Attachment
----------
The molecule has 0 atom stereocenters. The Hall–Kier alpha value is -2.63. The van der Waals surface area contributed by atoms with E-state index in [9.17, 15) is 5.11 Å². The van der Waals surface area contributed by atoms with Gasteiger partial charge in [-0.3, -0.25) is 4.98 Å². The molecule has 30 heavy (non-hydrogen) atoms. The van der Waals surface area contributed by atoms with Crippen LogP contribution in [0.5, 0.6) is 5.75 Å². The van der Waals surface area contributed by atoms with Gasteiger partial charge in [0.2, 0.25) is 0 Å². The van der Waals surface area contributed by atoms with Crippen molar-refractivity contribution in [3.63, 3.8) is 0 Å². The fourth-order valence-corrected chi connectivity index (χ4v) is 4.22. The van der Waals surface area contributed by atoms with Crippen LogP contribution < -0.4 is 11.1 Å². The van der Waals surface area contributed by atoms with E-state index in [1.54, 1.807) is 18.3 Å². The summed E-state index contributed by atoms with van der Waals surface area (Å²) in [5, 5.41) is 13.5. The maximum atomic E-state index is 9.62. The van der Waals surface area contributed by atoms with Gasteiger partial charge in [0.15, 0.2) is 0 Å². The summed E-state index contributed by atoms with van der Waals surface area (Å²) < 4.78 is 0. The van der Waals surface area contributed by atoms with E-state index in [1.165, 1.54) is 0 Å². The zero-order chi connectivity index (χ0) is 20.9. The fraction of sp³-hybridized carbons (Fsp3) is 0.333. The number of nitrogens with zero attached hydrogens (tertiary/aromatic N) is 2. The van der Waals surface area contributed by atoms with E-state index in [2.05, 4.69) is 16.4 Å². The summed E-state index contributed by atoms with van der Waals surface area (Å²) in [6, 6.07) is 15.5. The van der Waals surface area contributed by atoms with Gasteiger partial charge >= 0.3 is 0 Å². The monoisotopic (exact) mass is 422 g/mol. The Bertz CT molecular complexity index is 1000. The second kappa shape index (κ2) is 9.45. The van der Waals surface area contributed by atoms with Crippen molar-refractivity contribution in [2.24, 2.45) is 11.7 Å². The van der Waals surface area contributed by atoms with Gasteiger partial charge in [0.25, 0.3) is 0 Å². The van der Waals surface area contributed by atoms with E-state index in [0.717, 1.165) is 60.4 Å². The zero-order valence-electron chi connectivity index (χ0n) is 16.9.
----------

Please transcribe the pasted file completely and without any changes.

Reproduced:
The molecule has 0 atom stereocenters. The Hall–Kier alpha value is -2.63. The van der Waals surface area contributed by atoms with E-state index in [9.17, 15) is 5.11 Å². The van der Waals surface area contributed by atoms with Gasteiger partial charge in [-0.3, -0.25) is 4.98 Å². The molecule has 30 heavy (non-hydrogen) atoms. The van der Waals surface area contributed by atoms with Crippen LogP contribution in [0.5, 0.6) is 5.75 Å². The van der Waals surface area contributed by atoms with Gasteiger partial charge in [0.2, 0.25) is 0 Å². The van der Waals surface area contributed by atoms with Crippen molar-refractivity contribution in [3.63, 3.8) is 0 Å². The fourth-order valence-corrected chi connectivity index (χ4v) is 4.22. The van der Waals surface area contributed by atoms with Crippen LogP contribution < -0.4 is 11.1 Å². The van der Waals surface area contributed by atoms with E-state index in [1.54, 1.807) is 18.3 Å². The summed E-state index contributed by atoms with van der Waals surface area (Å²) in [5, 5.41) is 13.5. The maximum atomic E-state index is 9.62. The van der Waals surface area contributed by atoms with Gasteiger partial charge in [0.15, 0.2) is 0 Å². The summed E-state index contributed by atoms with van der Waals surface area (Å²) < 4.78 is 0. The van der Waals surface area contributed by atoms with E-state index in [1.165, 1.54) is 0 Å². The zero-order chi connectivity index (χ0) is 20.9. The fraction of sp³-hybridized carbons (Fsp3) is 0.333. The number of nitrogens with zero attached hydrogens (tertiary/aromatic N) is 2. The van der Waals surface area contributed by atoms with E-state index in [2.05, 4.69) is 16.4 Å². The summed E-state index contributed by atoms with van der Waals surface area (Å²) in [6, 6.07) is 15.5. The van der Waals surface area contributed by atoms with Gasteiger partial charge >= 0.3 is 0 Å². The monoisotopic (exact) mass is 422 g/mol. The Bertz CT molecular complexity index is 1000. The second kappa shape index (κ2) is 9.45. The van der Waals surface area contributed by atoms with Crippen molar-refractivity contribution in [2.24, 2.45) is 11.7 Å². The van der Waals surface area contributed by atoms with Gasteiger partial charge in [0.25, 0.3) is 0 Å². The van der Waals surface area contributed by atoms with E-state index in [0.717, 1.165) is 60.4 Å². The zero-order valence-electron chi connectivity index (χ0n) is 16.9.